15 Years

IMG_0684Rounding the bend on my way to Clear Lake, I see him in that old Ford pickup truck, driving away – too fast. It’s like something out of a sappy country song.

It’s a memory.

And a wish.

It is fleeting and impossible all at once.

My friend, Buddy, died 15 years ago today. He took his own life. One of life’s great mysteries.

It is quite remarkable, that time has marched on.

Yet I still wouldn’t be surprised if he showed up on the lake one day. I honestly wouldn’t.

That feeling that he’s just around the corner? It’s made 15 years of one-sided friendship easier.

As a mother now to a son of my own, I’ve been really dwelling on this impending anniversary. It is terrifying and motivating all at once. Motivating in that I hope to raise my children to know that I will stand by them if the dark corners of their minds creep from the corners and into the midst of their lives. Terrifying knowing that the dark corners are like the depths of the ocean – unstudied realities.

Oh but what a gift it is, to be Elle and Jay’s Mom.

On this day each year, I make a point to reiterate that I miss Buddy far better than I ever loved him.

And I’m sorry for that.

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I Think I Was A Bully

I’ve been struggling with whether or not to even write about this topic, to even put it out here, in my blogging space. But, from back in my sports media days — you talk when it’s good; you talk when it’s bad. So, here it is.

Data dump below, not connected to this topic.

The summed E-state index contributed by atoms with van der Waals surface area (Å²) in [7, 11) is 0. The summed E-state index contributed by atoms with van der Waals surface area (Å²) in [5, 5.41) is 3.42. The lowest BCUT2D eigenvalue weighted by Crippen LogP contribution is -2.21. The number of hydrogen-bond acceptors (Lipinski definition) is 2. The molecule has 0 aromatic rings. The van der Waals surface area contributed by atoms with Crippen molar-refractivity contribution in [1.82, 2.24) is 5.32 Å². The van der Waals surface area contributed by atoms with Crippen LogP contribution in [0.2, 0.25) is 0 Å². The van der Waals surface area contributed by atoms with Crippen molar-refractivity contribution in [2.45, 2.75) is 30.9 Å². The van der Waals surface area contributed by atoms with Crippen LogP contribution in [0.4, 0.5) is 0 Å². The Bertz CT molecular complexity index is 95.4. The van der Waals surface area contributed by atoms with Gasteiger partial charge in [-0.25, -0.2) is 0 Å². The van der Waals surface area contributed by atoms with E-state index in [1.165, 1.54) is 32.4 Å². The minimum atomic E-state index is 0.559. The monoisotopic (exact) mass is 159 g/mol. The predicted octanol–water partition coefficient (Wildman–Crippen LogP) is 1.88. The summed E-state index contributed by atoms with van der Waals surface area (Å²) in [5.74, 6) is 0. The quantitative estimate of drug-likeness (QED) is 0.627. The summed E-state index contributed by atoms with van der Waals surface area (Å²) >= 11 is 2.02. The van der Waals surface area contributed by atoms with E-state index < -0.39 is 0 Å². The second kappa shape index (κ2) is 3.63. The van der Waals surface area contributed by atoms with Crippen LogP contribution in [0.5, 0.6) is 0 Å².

I think I was a bully.

Not in the overt way that one thinks of bullies, but in the more subtle, texturized, intentional way of a teenaged girl.

There was this girl in school. She was sort of weird, but not in any harmful sort of way. She was always one laugh behind, one snort too many when the rest of us at the ‘cool kids’ table thought something was funny. It wasn’t JUST me — we all thought this way about her. In our silent, nose-turned-up kind of way, we ganged up on her.

She’d grown up in our circle of friends, she ought to have moved around it effortlessly. But it seemed as though fitting in took tons of effort for her. It was never natural. Never easy.

It’s like those girls who sometimes grow too fast, they hunch their shoulders in, and suddenly, one day, they realize they are confident and fearless and capable, beautiful and they stand tall.

Except, this girl wasn’t like that. Her shoulders hunched in, as though she were insecure about every step, and she never stood tall, never seemed confident in who or what she was or was about to become. And in high school, that was all that was needed for ostracization.

We graduated from high school 14 years ago this June. We have all gone on to become adults — in one way or another. I knew that the girl had moved out of state, away from the hometown I’d returned to live in. I knew that she was a teacher. That was all I knew.

We weren’t the sort of friends who kept in touch, and she wasn’t on facebook, or at least our paths hadn’t crossed out in cyber space.

Maybe if they had…

I’m telling you folks, this girl got shaving creamed at every sleepover. And yet, she was at every sleepover. We gave her an awful, making-fun-of-her-behind-her-back nickname and she had the exact same hair style for as long as I’d ever known her (how that matters I’m not even sure). But, it was all part of the leaving her out, of keeping her at arms length, of ‘allowing’ her to hover around our circle of friends while never totally, unequivocally letting her in.